Health Department: Pandemic plateauing after holiday surge

By , Daily Memphian Updated: January 12, 2021 6:21 PM CT | Published: January 12, 2021 12:54 PM CT

New federal guidance on not withholding the second dose of two-dose COVID-19 vaccine shots should improve the national chain supply issue leading to more vaccinations, according to Alisa Haushalter, Shelby County Health Department director.

“If everything is released early, there is an assumption that the supply chain is going to improve, and we’ll have opportunity for the second doses at a later point,” Haushalter said at a Tuesday press briefing.

Your coronavirus vaccine questions answered

The Centers for Disease Control and Prevention (CDC) also recommended Tuesday, Jan. 12 that states begin vaccinating those 65 and older or those under 65 with underlying health conditions.

Shelby County Health Department officials said they were awaiting more information from the Tennessee Department of Health but will adjust when the new guidance “is in writing.”

Federal government asking states to speed vaccine, not hold back 2nd dose

“We’re clearly keeping up with the federal guidance and then wait for that to trickle down to the state level,” Haushalter said. “We have to wait for that guidance to change in writing. However, the plan has always been once we got through those 75 and above — or most of the way through — to then start opening it up to other populations.” 

The changes at the federal level come as COVID-19 vaccine rollout has caused frustration nationally and locally. About 35% of the 25 million doses distributed have been administered nationwide, according to the CDC. Shelby County has vaccinated about 24,700 people, or about 2.6% of the population, according to the Health Department.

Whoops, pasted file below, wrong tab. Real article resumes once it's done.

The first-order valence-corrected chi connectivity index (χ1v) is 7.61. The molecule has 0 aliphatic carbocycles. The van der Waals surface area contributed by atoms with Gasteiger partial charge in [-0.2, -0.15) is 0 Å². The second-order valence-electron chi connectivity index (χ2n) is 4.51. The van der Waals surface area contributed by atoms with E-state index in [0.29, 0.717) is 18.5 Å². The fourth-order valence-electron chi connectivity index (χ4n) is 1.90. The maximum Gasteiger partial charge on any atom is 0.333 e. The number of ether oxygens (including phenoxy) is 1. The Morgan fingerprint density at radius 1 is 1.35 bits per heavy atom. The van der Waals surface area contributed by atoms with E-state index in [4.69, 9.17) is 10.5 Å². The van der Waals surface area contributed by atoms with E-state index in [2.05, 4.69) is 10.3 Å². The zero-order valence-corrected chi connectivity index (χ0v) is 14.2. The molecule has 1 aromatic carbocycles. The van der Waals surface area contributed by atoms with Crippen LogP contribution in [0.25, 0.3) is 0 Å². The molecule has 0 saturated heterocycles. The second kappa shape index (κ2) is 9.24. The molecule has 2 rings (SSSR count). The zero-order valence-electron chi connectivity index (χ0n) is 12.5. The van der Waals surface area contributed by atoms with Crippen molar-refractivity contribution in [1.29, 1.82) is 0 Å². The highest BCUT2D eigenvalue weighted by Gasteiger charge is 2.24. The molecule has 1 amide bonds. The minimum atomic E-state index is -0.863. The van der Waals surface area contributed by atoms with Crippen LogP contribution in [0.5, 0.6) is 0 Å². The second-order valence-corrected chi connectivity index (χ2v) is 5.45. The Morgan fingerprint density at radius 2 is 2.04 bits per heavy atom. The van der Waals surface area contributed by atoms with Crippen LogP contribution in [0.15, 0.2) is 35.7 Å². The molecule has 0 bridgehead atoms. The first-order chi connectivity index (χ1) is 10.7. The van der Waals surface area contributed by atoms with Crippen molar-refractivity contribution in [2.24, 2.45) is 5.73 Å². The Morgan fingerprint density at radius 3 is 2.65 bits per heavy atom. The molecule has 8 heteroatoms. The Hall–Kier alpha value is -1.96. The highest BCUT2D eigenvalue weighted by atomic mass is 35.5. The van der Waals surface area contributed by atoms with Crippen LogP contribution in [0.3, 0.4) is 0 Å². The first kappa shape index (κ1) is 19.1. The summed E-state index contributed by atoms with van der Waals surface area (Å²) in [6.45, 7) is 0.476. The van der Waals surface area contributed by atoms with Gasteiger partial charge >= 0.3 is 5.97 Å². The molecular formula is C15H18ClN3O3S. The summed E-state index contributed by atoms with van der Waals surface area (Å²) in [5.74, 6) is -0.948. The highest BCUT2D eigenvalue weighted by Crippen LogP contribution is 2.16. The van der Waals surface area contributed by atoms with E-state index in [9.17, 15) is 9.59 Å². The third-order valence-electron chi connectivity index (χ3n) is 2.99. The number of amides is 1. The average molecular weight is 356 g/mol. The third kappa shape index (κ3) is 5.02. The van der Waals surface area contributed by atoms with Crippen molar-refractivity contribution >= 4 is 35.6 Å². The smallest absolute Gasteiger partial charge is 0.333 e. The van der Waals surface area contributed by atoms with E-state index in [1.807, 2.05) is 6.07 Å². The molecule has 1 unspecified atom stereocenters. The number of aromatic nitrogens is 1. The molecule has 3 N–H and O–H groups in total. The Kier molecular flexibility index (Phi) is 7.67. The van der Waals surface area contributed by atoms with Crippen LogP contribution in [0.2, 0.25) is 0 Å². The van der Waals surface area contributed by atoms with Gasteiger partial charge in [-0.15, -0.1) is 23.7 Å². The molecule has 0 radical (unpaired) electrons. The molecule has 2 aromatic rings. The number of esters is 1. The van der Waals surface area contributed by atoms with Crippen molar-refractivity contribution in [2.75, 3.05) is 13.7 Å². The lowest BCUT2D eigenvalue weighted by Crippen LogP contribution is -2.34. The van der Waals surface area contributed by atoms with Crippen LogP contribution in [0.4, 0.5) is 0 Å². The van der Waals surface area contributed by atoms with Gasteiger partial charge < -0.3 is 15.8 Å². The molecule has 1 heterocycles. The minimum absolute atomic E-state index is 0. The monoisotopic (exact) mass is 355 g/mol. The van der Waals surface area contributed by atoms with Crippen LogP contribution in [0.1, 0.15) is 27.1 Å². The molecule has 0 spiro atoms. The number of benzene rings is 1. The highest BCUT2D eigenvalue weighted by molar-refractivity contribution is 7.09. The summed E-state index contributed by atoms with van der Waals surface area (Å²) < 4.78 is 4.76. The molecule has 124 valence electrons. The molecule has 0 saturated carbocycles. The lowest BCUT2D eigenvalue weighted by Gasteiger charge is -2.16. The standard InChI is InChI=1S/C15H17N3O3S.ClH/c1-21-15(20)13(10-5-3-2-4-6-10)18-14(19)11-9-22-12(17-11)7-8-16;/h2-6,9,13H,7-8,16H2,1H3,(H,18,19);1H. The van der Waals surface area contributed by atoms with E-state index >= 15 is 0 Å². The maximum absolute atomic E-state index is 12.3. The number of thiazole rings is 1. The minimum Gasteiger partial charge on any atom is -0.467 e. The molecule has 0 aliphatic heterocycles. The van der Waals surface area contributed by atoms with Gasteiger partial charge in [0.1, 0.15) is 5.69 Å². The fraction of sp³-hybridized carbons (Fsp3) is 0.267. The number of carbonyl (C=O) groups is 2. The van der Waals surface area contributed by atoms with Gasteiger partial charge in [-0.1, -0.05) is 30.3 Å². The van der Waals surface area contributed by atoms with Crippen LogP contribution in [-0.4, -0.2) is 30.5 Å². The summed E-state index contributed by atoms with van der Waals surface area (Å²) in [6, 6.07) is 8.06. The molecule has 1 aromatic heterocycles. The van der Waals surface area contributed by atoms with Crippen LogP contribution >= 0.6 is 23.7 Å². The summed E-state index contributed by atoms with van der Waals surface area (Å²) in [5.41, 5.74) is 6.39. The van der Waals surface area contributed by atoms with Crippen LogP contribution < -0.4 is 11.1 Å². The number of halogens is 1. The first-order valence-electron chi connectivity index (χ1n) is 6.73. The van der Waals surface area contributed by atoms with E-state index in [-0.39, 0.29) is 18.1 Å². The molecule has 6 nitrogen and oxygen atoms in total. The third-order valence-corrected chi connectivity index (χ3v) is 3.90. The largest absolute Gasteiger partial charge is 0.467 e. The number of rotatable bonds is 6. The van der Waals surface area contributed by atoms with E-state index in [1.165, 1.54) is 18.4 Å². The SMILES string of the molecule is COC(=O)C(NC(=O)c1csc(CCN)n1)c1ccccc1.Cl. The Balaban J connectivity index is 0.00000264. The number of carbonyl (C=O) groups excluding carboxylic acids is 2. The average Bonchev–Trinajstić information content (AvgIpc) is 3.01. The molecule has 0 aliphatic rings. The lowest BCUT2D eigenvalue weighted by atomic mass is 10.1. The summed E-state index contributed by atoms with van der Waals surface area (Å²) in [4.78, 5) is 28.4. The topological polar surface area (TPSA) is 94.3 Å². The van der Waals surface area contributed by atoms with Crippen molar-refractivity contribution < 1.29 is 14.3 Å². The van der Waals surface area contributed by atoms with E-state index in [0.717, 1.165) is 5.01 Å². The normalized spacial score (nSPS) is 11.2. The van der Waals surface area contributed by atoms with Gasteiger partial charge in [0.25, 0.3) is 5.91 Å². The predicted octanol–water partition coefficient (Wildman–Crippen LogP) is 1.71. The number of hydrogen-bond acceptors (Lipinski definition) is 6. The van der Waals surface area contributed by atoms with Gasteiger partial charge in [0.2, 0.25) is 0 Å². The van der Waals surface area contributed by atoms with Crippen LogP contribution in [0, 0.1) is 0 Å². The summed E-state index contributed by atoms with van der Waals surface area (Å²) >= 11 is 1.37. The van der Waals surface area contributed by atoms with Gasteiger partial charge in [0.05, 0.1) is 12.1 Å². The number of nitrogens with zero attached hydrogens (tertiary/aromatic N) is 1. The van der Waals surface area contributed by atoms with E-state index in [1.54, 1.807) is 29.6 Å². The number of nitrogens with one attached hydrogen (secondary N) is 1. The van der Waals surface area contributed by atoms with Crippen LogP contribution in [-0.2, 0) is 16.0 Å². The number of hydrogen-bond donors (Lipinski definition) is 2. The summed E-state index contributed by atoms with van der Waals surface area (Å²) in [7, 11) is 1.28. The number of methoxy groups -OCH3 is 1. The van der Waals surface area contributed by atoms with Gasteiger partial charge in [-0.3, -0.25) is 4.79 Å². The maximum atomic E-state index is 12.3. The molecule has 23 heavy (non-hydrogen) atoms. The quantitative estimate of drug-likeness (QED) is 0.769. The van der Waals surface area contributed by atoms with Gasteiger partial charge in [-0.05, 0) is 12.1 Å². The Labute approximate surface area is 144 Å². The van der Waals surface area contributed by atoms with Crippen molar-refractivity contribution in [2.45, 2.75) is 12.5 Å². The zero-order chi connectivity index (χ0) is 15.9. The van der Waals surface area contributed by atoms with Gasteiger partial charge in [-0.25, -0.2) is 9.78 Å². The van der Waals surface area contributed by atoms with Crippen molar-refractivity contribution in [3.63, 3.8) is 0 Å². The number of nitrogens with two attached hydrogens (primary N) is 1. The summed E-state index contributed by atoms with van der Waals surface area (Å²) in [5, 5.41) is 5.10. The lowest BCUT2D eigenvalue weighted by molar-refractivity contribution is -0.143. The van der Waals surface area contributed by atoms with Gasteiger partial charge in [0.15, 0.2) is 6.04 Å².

Shelby County is currently receiving 8,900 vaccine doses a week from the state, an allotment expected to continue for the rest of the month. Even with the updated federal guidance, there is no clarity on how much more vaccine the county will receive in February or in future months. At the current rate, it would take at least 18 months to vaccinate 70% of the population in Shelby County (an estimated 656,000 people) to achieve herd immunity.

The Health Department resumed vaccinations Tuesday at the Pipkin Building, although appointments are booked through the remainder of January. Haushalter said the goal locally remains for those vaccinated to receive a second dose on time.

The Pfizer-BioNTech vaccine requires a second shot about three weeks after the first vaccination, while the Moderna vaccine requires a second shot about four weeks after the initial one. Shelby County is now administering both vaccines.

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If someone does not show up for their appointment, Haushalter said there are other groups and populations the Health Department can contact to fill those open slots. There is also work underway to develop an app that would text someone when a spot is available, she said.

Shelby County’s updated vaccination schedule

Shelby County Health Department Health Officer Dr. Bruce Randolph warned that even when someone receives their first vaccine dose, they still need to adhere to the same safety measures regarding wearing a mask and socially distancing.

“Do not assume if you go get your vaccination one day, and the next day you can hang up your face covering, and you can no longer practice social distancing,” he said. “I don’t want you to have a false sense of security thinking, ‘Oh, I’ve been vaccinated now, so I’m ok.’”

Pandemic plateauing locally

While cases and hospitalizations remain higher than the benchmarks set by local health officials, the pandemic is plateauing following the Christmas and New Year’s surge, Haushalter said.

The seven-day case average is 641. While lower than previous averages of 700 or more, that’s still above the current target of 450 or fewer new cases a day. The reproductive rate also declined to 1.03 but remains above the target of 1. Active cases in Shelby County stand at 7,970, the highest reported to date.

Coronavirus hospitalizations are at 579 in Memphis-area hospitals as of 5 p.m. Monday, according to Tennessee’s Healthcare Resource Tracking System. That’s lower from the peak of 661 hospitalizations reported Wednesday.

“The decreasing number is probably an indication we are decreasing our number of cases slightly, which then impacts hospitalizations,” Haushalter said. “It’s a positive sign. It does reinforce that all the measures we’ve taken in Shelby County has reduced the impact of the holiday surge compared to some other communities.”


coronavirus vaccine Alisa Haushalter
Omer Yusuf

Omer Yusuf

Omer Yusuf covers Bartlett and North Memphis neighborhoods for The Daily Memphian. He also analyzes COVID-19 data each week. Omer is a former Jackson Sun reporter and University of Memphis graduate.


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